Venezuelan Parliament approves trial against Nicolás Maduro: What’s Next?
The country's legitimate Supreme Court can now continue its investigations of corruption which could lead to an impeachment trial.
The Venezuelan National Assembly approved preliminary impeachment proceedings against Nicolás Maduro with 105 votes in favor (and 2 against), citing enough evidence linking him to acts of corruption regarding the Odebrecht scandal.
Although this is a step forward in the struggle against the dictatorship, there will not be immediate effects at a national level–the country’s legitimate Supreme Court (TSJ) is exiled in Bogotá, Colombia. Yet it will give further leverage to foreign governments to disavow Maduro as president of Venezuela; and if he is found guilty, he could be officially be labeled a criminal.
During Tuesday’s parliamentary session, the opposition congressmen denounced that the regime shut down the Internet to prevent live transmissions, while State Security forces prevented the media from entering the building.
Although Maduro’s regime, the chavista and illegitimate TSJ, as well as the illegal national prosecutor, Tarek William Saab, assured that the trial session “lacked legitimacy”, the 16 countries in the region that make up the Lima Group offered their full support to the National Assembly of Venezuela.
“This decision will not be recognized by the Government, but we must continue fulfilling our duty,” said congressman, Henry Ramos Allup.
Congressman Winston Flores told PanAm Post that the evidence against Nicolás Maduro “is sufficient”, adding that “this is a step forward, it represents progress in our continued struggle and resistance.” Flores said it is very likely that the authorities will do nothing, because a dictatorship rules Venezuela and there is no independence of powers.
“There is now another scenario, another international game with geopolitical positions where there is a legitimate Supreme Court (TSJ) recognized by different countries around the world; this is a fundamental step to achieve a transition, it is part of the struggle for democracy,” congressman Flores said.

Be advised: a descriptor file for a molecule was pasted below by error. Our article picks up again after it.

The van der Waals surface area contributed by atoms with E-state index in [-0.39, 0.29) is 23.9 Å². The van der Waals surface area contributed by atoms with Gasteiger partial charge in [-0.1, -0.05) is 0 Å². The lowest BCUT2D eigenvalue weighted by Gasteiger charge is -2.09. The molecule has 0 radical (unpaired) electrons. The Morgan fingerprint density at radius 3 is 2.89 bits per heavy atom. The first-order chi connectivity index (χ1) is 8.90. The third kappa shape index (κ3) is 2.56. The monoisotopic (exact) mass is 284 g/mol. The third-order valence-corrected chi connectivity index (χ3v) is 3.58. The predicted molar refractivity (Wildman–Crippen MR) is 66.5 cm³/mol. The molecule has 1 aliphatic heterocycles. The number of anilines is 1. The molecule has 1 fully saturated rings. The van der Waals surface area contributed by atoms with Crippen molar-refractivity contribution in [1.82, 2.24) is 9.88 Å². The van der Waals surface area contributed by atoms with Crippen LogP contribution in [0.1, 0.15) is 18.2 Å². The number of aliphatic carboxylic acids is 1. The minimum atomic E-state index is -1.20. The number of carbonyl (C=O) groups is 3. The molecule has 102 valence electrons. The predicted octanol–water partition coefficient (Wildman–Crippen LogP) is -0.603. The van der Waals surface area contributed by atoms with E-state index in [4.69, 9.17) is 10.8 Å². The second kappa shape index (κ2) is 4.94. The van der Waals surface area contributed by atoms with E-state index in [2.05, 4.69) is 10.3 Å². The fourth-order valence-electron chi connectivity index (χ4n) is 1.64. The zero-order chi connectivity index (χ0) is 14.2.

“We know the regime will be in contempt of the National Assembly, also the illegitimate TSJ; we know that Maduro will not step down, but this is one step forward,” he said.
“We could not care less about any type of decision [the government] makes, because the only decision considered legitimate in Venezuela today, and that represents Venezuelans, is this National Assembly made up by us, the parliamentarians.”
“If the regime wants to take us to court, that is their problem; our problem is to continue fighting for the freedom of Venezuela,” Flores added.
After Tuesday’s vote, the legitimate Supreme Court in exile will continue with the investigations of corruption. It is a process that could lead to an international arrest warrant against the dictator of the South American country.
The judicial power, which was appointed by the National Assembly with an opposition majority, was never properly installed in Venezuela due to the persecution by the Nicolás Maduro regime. A situation that forced its members to go into exile and to establish a Supreme Court of Justice (TSJ) abroad.
The TSJ in exile is not only recognized by the Organization of American States (OAS), but also has the support of the European Parliament.